For second-year Phoebe Pan, the calculus of transferring was a little bit different. The dual-degree student transferred from Columbia University this semester in order to study music along with a liberal arts education.
“Oberlin…gives you space to breathe… It’s not as intense [as Columbia]”, said Pan, adding that the dual-degree program “feels much more well put together than other dual-degree programs” like the Columbia-Juilliard exchange. Financial aid was a factor for her, as well.
Oberlin’s perceived prestige also played a role in students’ decisions to transfer. Pan said she had her doubts about leaving an Ivy-league university for Oberlin, but ultimately “saw this transfer decision as a step towards making my own decisions and trying not to be influenced by things like prestige or the name of Columbia.”
For other students, it wasn’t so easy to escape the pull of rankings. Aoi Nakazawa spent a year at Oberlin as an exchange student from Waseda University in Tokyo, but this semester she will graduate from Wesleyan University. Aoi applied to Oberlin after deciding to transfer from Waseda to an American school. She was not accepted, despite having letters of recommendation from multiple faculty members. Nakazawa probably would have enrolled in Oberlin had she been accepted. Still, she said, her parents are glad she is attending Wesleyan instead. “They wanted me to go somewhere that’s better known outside of the country.”
Nakazawa lived in Transfer Hall during her time at Oberlin, and said that many students she met there chose to transfer to Oberlin for a smaller college experience and because they wanted a school more accepting of various identities. One common thread among transfer students is their appreciation of the College’s academic atmosphere. “I think Oberlin is definitely more challenging [than Kalamazoo],” said Grame.
Pan and Nakazawa described Oberlin as less competitive than Columbia and Wesleyan, respectively.
Despite the College’s enrollment difficulties, some students as well as administrators are confident in Oberlin’s ability to increase enrollment in the next several years.
Twenty complete transfer applications were received this semester, with three of seven admitted applicants enrolling—a higher yield rate than the first-year class of 2021—according to Associate Director of Admissions Leslie Brat. Last Spring, the College received 34 complete applications and four new enrollees out of the 14 students it admitted. Brat noted that, generally, more students apply for transfer in the Fall than in the Spring. There is no fixed number of transfer applicants that the College accepts each semester.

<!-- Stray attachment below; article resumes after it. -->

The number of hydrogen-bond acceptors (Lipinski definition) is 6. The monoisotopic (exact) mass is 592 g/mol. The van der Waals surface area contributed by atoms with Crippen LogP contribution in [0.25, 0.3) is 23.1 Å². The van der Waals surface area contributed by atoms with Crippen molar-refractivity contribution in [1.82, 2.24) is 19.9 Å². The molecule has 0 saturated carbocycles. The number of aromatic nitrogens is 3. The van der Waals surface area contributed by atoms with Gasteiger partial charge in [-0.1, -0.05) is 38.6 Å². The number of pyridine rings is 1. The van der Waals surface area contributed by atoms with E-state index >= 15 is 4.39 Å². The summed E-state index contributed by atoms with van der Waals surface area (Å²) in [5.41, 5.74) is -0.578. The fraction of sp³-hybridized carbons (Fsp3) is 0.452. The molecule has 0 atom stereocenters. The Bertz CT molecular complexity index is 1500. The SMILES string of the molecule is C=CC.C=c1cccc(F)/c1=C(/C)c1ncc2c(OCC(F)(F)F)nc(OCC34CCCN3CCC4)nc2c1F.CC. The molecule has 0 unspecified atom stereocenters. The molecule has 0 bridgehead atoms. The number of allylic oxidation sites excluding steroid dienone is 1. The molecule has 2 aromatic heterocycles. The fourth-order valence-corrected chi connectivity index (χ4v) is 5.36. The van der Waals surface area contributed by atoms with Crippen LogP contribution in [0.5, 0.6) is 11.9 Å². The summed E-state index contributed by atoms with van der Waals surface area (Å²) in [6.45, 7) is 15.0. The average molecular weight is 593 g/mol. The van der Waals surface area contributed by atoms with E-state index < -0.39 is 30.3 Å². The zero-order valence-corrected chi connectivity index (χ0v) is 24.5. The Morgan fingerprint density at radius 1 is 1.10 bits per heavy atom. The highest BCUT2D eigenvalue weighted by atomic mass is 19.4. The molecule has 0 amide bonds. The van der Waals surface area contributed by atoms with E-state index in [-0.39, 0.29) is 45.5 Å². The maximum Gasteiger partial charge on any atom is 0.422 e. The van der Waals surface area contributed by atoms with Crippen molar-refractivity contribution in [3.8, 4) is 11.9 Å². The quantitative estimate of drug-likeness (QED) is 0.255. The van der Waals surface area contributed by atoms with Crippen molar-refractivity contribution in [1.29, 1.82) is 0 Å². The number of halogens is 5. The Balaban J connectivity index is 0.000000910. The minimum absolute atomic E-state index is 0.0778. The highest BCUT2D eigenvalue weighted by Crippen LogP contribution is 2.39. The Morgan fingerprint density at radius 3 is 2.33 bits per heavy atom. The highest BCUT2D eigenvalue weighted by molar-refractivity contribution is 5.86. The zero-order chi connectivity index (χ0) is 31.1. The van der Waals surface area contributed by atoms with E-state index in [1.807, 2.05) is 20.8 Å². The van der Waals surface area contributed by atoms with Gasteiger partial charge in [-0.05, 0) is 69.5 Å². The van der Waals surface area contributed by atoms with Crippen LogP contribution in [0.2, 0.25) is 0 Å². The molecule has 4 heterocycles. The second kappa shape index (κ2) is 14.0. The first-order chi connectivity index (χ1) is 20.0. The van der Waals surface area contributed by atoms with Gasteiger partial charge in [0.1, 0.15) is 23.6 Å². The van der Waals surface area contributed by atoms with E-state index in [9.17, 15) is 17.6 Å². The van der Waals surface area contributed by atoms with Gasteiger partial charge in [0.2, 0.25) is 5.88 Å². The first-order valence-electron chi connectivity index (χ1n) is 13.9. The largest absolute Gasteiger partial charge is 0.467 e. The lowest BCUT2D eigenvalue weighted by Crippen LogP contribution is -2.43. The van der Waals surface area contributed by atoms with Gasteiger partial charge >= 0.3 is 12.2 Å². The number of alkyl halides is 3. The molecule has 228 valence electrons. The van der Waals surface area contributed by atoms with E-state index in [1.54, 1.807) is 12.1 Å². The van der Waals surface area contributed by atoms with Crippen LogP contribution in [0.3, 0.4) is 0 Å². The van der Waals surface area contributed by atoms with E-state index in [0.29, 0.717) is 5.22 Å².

Kam Dunbar, Admissions Office intern and chair of Student Senate, doubted the College’s enrollment and retention will be affected by its ongoing financial troubles. “They’re [prospective students] thinking four years, eight, even the rest of their life out…I don’t think they’re thinking about Oberlin’s structural deficit.”
He also expressed doubt that any faculty departures and staff cuts would discourage prospective students. Said Dunbar: “There are more than enough people here to take care of students and provide a good experience, even if you take 100 of those people out.”
Last month, the Office of Admissions and Financial Aid projected it would meet its target admission rate for the class of 2022.
Late in her presentation Ambar stressed the role of everyone in the Oberlin community in maintaining a healthy student population: “I will submit to you…that every person on this campus has a role in admissions and retention.”
Contact staff writer Sam Schuman at firstname.lastname@example.org